Here at Kuntz Truck Repair, we offer a full suite of driveline services. Your driveline is an extremely important component with respect to the operational capacity of your vehicle. Your driveline, which is made up of driveshafts and differentials, is responsible for transferring power from your transmission to your wheels. Your driveshaft sends power to your differential, which is then sent to your drive axles, which then turn your vehicle’s wheels. Without a driveline, your vehicle would be rendered immobile.
How do differentials work?
Differentials work by mechanically transferring power from your driveshaft to your drive axles. The most common differential type is an open differential. An open differential transfers power in two directions and follows the path of least resistance. To put this into perspective, imagine your heavy-duty vehicle is on a very uneven road. So uneven that one of your wheels lifts into the air. Since there is no resistance on this wheel, it will receive the most power. For most on-road vehicles this is not an issue. However, on heavy-duty trucks that are used off-road or on construction sites, the path of least resistance is not always an asset. This is where the second type of differential is used. Locking differentials are exactly what they sound like. They lock the differential so power is evenly distributed to either side. This eliminates the path of least resistance issue.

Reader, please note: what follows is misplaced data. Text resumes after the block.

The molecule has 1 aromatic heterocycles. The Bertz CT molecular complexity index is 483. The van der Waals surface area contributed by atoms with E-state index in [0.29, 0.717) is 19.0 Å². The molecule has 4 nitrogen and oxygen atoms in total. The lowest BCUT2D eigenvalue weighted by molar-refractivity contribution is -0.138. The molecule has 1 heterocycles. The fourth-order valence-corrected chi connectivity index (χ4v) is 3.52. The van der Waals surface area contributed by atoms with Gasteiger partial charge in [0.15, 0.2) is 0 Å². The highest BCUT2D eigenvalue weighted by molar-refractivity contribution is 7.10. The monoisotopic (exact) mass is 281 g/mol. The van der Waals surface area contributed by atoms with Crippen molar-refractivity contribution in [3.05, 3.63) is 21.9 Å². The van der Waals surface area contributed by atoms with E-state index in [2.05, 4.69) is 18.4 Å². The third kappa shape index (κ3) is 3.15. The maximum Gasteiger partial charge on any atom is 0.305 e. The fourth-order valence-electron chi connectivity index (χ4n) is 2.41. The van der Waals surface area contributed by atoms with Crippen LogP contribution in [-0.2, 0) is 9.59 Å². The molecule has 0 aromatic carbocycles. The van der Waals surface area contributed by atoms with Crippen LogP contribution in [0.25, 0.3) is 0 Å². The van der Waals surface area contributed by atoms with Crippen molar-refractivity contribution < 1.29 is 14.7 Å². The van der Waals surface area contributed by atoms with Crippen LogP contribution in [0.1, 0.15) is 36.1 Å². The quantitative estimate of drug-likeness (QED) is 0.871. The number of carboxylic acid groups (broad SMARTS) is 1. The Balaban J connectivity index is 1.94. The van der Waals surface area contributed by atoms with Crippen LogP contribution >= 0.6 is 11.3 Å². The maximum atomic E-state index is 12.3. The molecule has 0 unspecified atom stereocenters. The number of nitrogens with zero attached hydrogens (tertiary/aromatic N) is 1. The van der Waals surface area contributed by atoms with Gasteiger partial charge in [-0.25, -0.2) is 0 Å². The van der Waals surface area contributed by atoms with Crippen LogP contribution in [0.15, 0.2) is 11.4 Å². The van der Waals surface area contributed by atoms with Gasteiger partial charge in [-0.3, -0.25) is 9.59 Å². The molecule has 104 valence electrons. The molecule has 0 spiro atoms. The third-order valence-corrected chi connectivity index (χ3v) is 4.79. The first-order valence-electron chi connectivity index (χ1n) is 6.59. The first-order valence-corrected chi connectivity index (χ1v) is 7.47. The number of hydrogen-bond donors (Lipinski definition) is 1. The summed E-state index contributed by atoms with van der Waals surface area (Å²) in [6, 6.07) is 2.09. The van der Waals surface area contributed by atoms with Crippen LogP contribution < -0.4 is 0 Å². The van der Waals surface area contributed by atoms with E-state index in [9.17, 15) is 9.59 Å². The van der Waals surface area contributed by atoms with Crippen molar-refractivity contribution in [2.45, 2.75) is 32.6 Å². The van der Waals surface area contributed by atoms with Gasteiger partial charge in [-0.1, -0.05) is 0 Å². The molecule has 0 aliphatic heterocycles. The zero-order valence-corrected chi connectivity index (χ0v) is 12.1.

Does my driveline need to be serviced?
- Your driveline needs to be serviced every 30,000 to 40,000 miles. If you’re hauling close to your max haul or towing capacity, we highly recommend you service your driveline at an even smaller interval.
- If you’ve been in an accident, we highly recommend you come in for service. Chances are a part of your driveline has been knocked out of place. Common issues include broken drive axles, ceased locking differential pins, and warped drive shafts.
- Trucks that have been driven really hard, even without hauling or towing heavy loads, may need driveline service earlier than a 30,000-mile interval. Cross-border truckers tend to come in earlier because their trucks are exposed to different climates and weather conditions which may cause damage to your driveline.